Low-level flights

“Practice, where we will be employed in an emergency”

“Practice, where we will be employed in an emergency”

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The squadron commander stands in front of a wall.

Lieutenant Colonel S is Tornado pilot from Jagel

Bundeswehr/Sherifa Kästner

Why do combat aircraft fly so low?

Our pilots must master various flight maneuvers in order to accomplish their missions. One of these maneuvers is the military low-level flight, which enables pilots to operate under the radar and thus hardly visible to enemy forces.

How are the pilots trained for this?

During basic training in the United States, they practice their first low-level flights. Further training is then carried out largely in Germany. After that, however, the pilots need to preserve and enhance the capabilities learned in frequent training flights.

Why are low-level flights practiced over the German mainland, and not in the desert or above the sea only?

Our mission within the scope of national and Alliance defense is to protect German territory and, in an Alliance contingency, the territory of our NATO partners. Accordingly, there is no sense in practicing low-level flights in places that have a different geography. Our pilots must practice where they will be employed in an emergency of national defense.

Where is low-level flying conducted in Germany?

At the moment, there are no training areas specified for low-level flights of combat aircraft over Germany during daylight hours. However, we spread flight operations as widely as possible to scatter the noise pollution across Germany and not burden only part of the population. For night low-level flying, however, there are specified corridors.

How low may these flights be?

There are several specifications. At the moment, flights down to 150 meters above ground are admissible for a maximum of 20 minutes. In theory, the Tornado aircraft can fly as low as 30 meters, but we are allowed to do that above the sea only. In the past, it was possible to fly as low as 75 meters in certain low-level flying areas above the mainland. It would be a good idea to reactivate these areas so that our pilots are able to confidently control their aircraft even in very low altitudes above the land – an important part of accomplishing their mission.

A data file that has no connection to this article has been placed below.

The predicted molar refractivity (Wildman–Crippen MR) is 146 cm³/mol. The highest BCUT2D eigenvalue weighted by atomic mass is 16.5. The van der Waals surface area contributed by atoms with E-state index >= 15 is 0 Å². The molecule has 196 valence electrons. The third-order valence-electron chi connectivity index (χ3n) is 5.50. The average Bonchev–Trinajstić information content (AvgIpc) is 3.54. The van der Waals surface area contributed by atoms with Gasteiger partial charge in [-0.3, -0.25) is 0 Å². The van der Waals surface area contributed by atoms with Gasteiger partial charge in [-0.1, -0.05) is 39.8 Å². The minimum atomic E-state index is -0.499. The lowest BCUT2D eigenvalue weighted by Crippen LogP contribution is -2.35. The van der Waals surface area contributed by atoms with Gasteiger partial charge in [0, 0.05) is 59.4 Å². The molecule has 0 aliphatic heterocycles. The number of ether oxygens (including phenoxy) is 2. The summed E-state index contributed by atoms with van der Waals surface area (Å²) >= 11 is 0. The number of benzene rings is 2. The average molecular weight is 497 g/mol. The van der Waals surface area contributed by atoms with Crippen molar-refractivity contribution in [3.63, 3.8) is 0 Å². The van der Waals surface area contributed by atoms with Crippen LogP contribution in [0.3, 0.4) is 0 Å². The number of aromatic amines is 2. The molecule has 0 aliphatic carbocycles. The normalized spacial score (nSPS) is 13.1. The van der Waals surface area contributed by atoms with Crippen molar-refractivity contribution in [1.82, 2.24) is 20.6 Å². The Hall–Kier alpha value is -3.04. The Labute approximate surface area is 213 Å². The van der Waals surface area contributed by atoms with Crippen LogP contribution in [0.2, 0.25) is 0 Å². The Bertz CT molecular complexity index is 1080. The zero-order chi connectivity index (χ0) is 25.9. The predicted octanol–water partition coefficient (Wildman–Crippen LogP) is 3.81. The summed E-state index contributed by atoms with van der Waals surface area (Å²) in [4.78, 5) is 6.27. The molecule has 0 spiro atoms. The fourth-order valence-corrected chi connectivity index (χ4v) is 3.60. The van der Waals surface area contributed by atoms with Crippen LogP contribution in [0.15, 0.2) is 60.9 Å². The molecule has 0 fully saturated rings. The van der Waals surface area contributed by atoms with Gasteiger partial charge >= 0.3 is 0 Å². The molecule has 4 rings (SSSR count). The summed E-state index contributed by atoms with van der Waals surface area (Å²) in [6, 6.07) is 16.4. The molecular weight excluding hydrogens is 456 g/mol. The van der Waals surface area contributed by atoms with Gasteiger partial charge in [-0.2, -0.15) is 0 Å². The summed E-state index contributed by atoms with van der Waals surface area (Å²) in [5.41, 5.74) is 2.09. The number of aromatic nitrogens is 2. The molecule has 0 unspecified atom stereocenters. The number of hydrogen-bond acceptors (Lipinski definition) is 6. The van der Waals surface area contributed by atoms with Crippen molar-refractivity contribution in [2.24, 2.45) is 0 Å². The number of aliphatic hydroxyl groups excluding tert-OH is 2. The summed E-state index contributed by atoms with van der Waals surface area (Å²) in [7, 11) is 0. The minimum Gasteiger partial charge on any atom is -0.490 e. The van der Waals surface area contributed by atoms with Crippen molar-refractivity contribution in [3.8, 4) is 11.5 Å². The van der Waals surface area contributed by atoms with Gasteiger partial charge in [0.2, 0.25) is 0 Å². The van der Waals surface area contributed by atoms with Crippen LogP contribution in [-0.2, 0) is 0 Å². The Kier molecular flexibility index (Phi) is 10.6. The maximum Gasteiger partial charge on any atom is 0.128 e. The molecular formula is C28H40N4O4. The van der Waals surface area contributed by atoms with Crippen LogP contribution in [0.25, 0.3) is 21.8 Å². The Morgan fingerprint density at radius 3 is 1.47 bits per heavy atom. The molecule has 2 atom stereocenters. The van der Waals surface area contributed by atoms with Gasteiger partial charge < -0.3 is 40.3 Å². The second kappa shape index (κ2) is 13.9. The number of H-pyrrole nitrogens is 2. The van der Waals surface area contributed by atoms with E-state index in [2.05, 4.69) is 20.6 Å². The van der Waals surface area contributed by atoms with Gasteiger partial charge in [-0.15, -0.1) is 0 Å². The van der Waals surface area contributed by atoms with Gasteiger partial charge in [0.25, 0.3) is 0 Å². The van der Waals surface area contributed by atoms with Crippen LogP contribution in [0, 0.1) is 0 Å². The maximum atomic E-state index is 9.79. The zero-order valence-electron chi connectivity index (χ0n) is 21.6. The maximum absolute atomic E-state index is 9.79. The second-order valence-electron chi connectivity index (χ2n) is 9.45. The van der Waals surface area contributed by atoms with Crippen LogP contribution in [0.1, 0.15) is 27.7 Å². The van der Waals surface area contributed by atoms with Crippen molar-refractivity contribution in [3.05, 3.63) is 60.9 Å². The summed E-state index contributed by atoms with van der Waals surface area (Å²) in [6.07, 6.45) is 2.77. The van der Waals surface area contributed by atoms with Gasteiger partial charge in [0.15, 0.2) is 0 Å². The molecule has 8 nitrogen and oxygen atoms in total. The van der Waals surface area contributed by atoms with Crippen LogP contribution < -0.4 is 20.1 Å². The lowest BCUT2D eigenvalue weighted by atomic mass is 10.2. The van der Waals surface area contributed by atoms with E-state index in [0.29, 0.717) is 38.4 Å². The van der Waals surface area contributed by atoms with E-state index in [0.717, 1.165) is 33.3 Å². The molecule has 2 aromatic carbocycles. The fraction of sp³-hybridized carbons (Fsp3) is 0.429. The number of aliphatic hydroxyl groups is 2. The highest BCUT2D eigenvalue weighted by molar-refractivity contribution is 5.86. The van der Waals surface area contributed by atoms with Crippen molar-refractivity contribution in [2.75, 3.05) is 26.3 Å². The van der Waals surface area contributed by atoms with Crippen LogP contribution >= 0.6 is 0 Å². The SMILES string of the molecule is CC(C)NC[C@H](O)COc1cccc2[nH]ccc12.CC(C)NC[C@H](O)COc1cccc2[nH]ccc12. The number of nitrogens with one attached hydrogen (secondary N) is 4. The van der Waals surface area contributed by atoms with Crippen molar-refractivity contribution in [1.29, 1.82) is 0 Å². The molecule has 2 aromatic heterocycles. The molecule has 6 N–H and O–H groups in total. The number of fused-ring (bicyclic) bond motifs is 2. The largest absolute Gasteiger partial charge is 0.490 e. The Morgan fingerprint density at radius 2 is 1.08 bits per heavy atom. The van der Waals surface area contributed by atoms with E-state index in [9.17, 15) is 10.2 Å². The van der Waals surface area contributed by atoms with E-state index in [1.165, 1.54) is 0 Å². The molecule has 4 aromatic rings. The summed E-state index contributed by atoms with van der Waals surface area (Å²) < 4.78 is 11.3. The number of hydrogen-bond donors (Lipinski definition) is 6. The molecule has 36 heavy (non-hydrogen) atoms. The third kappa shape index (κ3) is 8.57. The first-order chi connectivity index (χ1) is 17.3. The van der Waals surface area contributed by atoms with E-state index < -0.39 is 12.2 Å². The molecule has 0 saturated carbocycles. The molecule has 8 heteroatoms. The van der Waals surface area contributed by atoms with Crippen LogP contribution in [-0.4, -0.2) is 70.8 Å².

Are there any obstacles that must be evaded?

Yes, the aircraft need to skirt obstacles such as wind turbines, but also certain areas. The airspace above densely populated areas and cities that exceed a certain number of inhabitants is subject to restrictions that have been imposed in order to protect the population. The pilots must also avoid hotspots such as nuclear power plants or crowded stadiums.

Do you have another message?

We need the understanding among the population why we have to practice these special qualifications of military low-level flying. We need to train where we will apply our acquired knowledge and skills in an emergency. This is the only way to ensure the security of action we need to accomplish our mission of national and Alliance defense – an aspect that is all the more important, especially in light of the current increased threat situation.


by Marvin Pflug

Air Defender 23

Multinational air operation exercise in Europe